The difference between a partnership and an S corporation concerns the issue of liability protection. Other differences between a partnership and an S corporation include formation requirements as well as ongoing formalities. A partnership may end or dissolve upon death or withdrawal of a partner. S corporations may continue to operate forever, long after the original owners of the company have withdrawn or past away.
Partnerships that choose to operate under a different business name from that of the partners' names must file a "doing business as" (DBA), or "fictitious" business name, as explained on the Citizen Media Law Project website. S corporations rarely file a fictitious business name. Rather, S corporations list the name of the business in the company's formation documents. Many states require S corporations to include a corporate identifier in the business name such as "incorporation," "corporation," or the correct abbreviation. The business name of a partnership may not contain a corporate identifier.
Members of a partnership have unlimited liability for debts and obligations that arise in the business. Business creditors of a partnership may pursue the personal assets of a partner in an effort to recover business debts. Shareholders of an S corporation have limited liability for company debts and obligations. The personal assets of an S corporation shareholder may not be pursued by business creditors in reference to business debts and obligations of the company.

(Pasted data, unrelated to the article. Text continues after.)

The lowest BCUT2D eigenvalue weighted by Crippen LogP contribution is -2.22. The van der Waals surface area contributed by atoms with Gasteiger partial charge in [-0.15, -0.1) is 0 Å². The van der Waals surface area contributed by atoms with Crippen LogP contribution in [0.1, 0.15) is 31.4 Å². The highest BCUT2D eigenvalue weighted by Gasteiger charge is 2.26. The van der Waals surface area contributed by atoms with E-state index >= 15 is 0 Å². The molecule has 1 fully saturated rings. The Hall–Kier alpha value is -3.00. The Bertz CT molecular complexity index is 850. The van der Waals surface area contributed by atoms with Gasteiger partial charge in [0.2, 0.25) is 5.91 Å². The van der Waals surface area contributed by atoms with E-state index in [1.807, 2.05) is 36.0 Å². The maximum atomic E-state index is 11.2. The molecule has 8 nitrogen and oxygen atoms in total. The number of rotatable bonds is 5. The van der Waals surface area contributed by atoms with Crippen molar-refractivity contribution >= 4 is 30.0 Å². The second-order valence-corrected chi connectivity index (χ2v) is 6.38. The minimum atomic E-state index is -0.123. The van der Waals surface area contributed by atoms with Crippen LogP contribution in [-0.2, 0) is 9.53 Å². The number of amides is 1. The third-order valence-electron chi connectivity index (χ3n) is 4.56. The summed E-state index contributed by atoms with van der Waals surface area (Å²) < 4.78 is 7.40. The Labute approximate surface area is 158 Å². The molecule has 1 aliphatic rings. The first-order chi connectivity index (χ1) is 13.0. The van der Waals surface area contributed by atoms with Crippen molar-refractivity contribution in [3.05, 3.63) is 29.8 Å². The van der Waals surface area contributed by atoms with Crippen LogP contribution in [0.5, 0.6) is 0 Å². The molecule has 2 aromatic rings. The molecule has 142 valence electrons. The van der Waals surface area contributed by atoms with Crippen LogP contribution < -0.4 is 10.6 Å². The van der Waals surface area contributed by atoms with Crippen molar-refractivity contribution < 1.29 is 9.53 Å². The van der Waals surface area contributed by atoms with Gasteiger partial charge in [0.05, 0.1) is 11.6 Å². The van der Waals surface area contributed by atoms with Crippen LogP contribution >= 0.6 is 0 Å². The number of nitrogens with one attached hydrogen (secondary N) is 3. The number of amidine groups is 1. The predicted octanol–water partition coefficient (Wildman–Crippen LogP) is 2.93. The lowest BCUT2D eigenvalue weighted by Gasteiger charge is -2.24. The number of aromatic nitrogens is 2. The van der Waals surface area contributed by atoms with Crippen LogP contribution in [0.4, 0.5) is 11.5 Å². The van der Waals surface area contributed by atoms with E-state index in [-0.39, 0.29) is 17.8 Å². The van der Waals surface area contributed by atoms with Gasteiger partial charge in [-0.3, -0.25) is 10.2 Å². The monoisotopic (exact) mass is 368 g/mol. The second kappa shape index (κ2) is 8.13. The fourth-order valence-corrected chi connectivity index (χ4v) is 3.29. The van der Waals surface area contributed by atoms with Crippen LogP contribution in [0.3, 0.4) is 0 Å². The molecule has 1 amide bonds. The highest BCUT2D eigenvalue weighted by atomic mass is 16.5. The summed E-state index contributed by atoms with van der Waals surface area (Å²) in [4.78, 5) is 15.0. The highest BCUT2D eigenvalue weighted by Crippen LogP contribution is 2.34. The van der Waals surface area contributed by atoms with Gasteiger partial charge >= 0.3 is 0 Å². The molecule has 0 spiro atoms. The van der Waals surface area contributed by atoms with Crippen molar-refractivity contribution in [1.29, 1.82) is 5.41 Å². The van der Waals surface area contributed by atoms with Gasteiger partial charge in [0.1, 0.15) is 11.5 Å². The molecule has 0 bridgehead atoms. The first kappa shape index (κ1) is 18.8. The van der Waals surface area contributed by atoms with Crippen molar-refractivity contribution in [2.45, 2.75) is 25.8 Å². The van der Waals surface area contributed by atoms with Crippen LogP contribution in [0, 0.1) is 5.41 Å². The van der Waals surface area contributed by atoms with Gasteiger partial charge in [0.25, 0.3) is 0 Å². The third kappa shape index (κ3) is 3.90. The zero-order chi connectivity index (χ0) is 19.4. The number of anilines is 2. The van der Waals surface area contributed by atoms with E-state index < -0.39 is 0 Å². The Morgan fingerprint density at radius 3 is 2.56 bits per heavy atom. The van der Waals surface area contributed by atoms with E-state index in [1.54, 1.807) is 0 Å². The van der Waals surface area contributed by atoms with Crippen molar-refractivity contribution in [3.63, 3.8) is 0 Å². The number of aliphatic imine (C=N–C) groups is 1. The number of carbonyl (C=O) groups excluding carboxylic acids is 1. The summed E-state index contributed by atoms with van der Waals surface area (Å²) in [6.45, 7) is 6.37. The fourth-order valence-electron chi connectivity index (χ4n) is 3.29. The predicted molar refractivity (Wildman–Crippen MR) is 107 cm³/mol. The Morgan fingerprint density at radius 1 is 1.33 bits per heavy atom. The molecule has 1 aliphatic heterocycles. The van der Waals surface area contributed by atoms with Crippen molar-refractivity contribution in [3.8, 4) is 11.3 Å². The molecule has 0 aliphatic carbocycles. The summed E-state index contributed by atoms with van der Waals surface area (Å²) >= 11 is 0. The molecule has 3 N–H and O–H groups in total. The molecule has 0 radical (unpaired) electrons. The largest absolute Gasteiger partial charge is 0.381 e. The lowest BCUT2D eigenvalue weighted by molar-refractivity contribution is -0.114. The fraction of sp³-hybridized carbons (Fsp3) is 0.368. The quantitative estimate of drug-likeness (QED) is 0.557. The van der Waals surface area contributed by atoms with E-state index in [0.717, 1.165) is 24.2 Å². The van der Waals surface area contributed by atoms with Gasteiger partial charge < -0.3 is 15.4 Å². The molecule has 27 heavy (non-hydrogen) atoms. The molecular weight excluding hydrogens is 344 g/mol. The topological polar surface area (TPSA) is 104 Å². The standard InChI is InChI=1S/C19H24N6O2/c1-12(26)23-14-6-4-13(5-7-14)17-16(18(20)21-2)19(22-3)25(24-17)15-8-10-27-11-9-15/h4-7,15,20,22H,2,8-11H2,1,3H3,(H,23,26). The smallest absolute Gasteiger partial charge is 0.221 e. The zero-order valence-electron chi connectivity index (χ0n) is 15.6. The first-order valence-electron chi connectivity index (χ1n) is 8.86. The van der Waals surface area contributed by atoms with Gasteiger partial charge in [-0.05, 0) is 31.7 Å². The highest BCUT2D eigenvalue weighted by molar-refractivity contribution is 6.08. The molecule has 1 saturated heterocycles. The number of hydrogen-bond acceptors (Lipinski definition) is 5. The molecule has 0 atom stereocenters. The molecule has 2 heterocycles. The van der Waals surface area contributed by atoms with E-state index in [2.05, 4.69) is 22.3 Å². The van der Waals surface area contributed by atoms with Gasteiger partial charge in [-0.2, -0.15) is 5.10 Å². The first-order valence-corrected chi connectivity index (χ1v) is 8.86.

Another difference between a partnership and an S corporation concerns the issue of formation. S corporations are required to file articles of incorporation with the state where the S corporation operates. Furthermore, S corporations must pay the applicable filing fee charged by the state. Filing fees vary from state to state. Business owners are not required to file paperwork with the state to form a partnership. Therefore, partnerships aren't subject to the same filing fees as those imposed on S corporations.
S corporations have more ongoing requirements when compared to partnerships. S corporations must hold corporate meetings, file annual reports and record corporate minutes. As explained on the Legal Zoom website, partnerships can operate without formal operating procedures. Partnerships aren't required to hold company meetings or file annual reports with the state.
A major difference between a partnership and an S corporation concerns the ability of an S corporation to issue stock to investors. Partnerships can't issue stock, making it harder to raise capital. S corporations may be more appealing to investors because shareholders can invest in the company without being held liable for debts of the S corporation; this isn't the case with a partnership.
Christopher Carter loves writing business, health and sports articles. He enjoys finding ways to communicate important information in a meaningful way to others. Carter earned his Bachelor of Science in accounting from Eastern Illinois University.